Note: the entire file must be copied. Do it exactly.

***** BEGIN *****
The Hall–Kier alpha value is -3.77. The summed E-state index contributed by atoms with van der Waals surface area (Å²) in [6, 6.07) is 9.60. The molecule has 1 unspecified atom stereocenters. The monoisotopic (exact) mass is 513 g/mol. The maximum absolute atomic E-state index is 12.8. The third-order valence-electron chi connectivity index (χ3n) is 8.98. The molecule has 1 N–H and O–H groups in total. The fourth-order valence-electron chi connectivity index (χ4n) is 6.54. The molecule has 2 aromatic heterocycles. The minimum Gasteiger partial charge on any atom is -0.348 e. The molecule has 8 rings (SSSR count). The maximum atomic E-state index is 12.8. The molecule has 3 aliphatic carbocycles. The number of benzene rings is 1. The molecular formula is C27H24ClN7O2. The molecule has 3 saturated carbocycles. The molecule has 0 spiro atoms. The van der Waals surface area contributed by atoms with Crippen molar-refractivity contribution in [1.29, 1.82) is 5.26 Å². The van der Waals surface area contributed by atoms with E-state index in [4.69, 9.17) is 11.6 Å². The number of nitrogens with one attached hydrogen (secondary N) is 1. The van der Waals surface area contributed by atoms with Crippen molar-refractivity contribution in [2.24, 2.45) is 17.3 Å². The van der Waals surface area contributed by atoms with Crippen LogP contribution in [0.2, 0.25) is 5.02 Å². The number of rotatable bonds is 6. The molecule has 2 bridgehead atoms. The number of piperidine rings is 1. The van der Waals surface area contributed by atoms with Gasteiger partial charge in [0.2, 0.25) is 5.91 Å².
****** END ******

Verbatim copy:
The Hall–Kier alpha value is -3.77. The summed E-state index contributed by atoms with van der Waals surface area (Å²) in [6, 6.07) is 9.60. The molecule has 1 unspecified atom stereocenters. The monoisotopic (exact) mass is 513 g/mol. The maximum absolute atomic E-state index is 12.8. The third-order valence-electron chi connectivity index (χ3n) is 8.98. The molecule has 1 N–H and O–H groups in total. The fourth-order valence-electron chi connectivity index (χ4n) is 6.54. The molecule has 2 aromatic heterocycles. The minimum Gasteiger partial charge on any atom is -0.348 e. The molecule has 8 rings (SSSR count). The maximum atomic E-state index is 12.8. The molecule has 3 aliphatic carbocycles. The number of benzene rings is 1. The molecular formula is C27H24ClN7O2. The molecule has 3 saturated carbocycles. The molecule has 0 spiro atoms. The van der Waals surface area contributed by atoms with Crippen molar-refractivity contribution in [1.29, 1.82) is 5.26 Å². The van der Waals surface area contributed by atoms with E-state index in [4.69, 9.17) is 11.6 Å². The number of nitrogens with one attached hydrogen (secondary N) is 1. The van der Waals surface area contributed by atoms with Crippen molar-refractivity contribution in [2.24, 2.45) is 17.3 Å². The van der Waals surface area contributed by atoms with Crippen LogP contribution in [0.2, 0.25) is 5.02 Å². The number of rotatable bonds is 6. The molecule has 2 bridgehead atoms. The number of piperidine rings is 1. The van der Waals surface area contributed by atoms with Gasteiger partial charge in [0.2, 0.25) is 5.91 Å².